Tasks like long-term digital archiving aren’t very popular. Long-term backup isn’t visible, and you get applause when something is visible – for example when a digital inventory is available on the internet. So long as there are no great disasters in which digital objects are lost, there will be a lacking public awareness of the problem. The fire at the Amalia Library in Weimar or the collapse of the Cologne City Archives have created an awareness of how endangered physical artefacts are. As a result, more money was made available – for instance, for fire prevention. Probably money will flow into long-term archiving only once important digital research data are lost. Most people go to the dentist only when they have a toothache. Then it’s often too late.
What are the next steps that have to be taken to press ahead with long-term digital archiving?
The most urgent is a change in the legal framework. All other efforts will otherwise always run into this wall and above all devour incredibly many resources. It’s very expensive to hire consultants and case workers to clarify rights pertaining to leaflets and photos. This has to change if we’re to move forward.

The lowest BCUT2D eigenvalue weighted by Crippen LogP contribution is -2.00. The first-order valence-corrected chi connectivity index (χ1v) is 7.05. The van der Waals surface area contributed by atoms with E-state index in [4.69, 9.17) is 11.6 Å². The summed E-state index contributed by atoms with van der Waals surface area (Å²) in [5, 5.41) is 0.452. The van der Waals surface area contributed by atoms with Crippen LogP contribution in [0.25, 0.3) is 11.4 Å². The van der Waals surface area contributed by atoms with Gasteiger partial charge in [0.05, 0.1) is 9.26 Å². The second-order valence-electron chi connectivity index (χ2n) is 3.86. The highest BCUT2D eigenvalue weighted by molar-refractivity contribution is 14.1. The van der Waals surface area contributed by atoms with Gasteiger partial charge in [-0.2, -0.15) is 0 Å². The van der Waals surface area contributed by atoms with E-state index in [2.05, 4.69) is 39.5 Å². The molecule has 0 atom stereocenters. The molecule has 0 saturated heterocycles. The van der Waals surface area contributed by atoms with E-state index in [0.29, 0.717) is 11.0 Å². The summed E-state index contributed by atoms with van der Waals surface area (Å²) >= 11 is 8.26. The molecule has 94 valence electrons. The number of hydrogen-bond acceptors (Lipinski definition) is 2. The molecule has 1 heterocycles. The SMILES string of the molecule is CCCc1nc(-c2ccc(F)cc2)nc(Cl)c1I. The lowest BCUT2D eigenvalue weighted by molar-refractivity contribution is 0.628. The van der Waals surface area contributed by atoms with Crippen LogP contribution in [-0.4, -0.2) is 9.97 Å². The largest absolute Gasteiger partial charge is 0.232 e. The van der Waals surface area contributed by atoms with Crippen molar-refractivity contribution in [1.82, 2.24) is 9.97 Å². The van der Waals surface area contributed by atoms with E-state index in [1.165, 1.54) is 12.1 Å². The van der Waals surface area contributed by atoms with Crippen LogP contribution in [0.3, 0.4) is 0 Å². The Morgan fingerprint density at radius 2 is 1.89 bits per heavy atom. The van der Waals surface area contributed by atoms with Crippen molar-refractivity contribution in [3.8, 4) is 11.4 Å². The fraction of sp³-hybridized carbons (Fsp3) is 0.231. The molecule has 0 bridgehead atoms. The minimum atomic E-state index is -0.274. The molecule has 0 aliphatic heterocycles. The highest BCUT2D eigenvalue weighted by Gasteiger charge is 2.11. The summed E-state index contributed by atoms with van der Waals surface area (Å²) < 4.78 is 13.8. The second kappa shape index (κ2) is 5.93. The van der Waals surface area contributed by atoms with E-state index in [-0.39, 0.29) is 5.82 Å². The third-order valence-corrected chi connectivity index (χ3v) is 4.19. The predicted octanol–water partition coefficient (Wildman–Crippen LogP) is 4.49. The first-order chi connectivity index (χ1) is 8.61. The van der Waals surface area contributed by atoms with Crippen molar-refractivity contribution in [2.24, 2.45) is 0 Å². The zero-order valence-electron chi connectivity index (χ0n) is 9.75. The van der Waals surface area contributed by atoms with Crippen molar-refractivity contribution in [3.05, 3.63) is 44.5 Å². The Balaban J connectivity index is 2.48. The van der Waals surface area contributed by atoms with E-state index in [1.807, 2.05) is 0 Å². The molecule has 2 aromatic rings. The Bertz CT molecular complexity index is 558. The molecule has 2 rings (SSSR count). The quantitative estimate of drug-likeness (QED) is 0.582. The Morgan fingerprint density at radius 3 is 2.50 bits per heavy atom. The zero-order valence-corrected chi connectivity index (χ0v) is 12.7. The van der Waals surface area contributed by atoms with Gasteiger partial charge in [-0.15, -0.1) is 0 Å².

Paul Klimpel who has a doctorate in law, was administrative director of the German Cinematheque. Since 2012, he has been a partner in the law firm iRights.Law. Among other activities, he chaired in November 2016 the conference Zugang gestalten! Mehr Verantwortung für das kulturellen Erbe (i.e. Designing Access! More Responsibility for the Cultural Heritage) and teaches courses on copyright law, digitalization and cultural heritage at various institutions.
We are running the risk of losing a part of our computer games heritage forever, because data storage devices and consoles are getting old. This is where libraries and museums can step in to relieve the situation.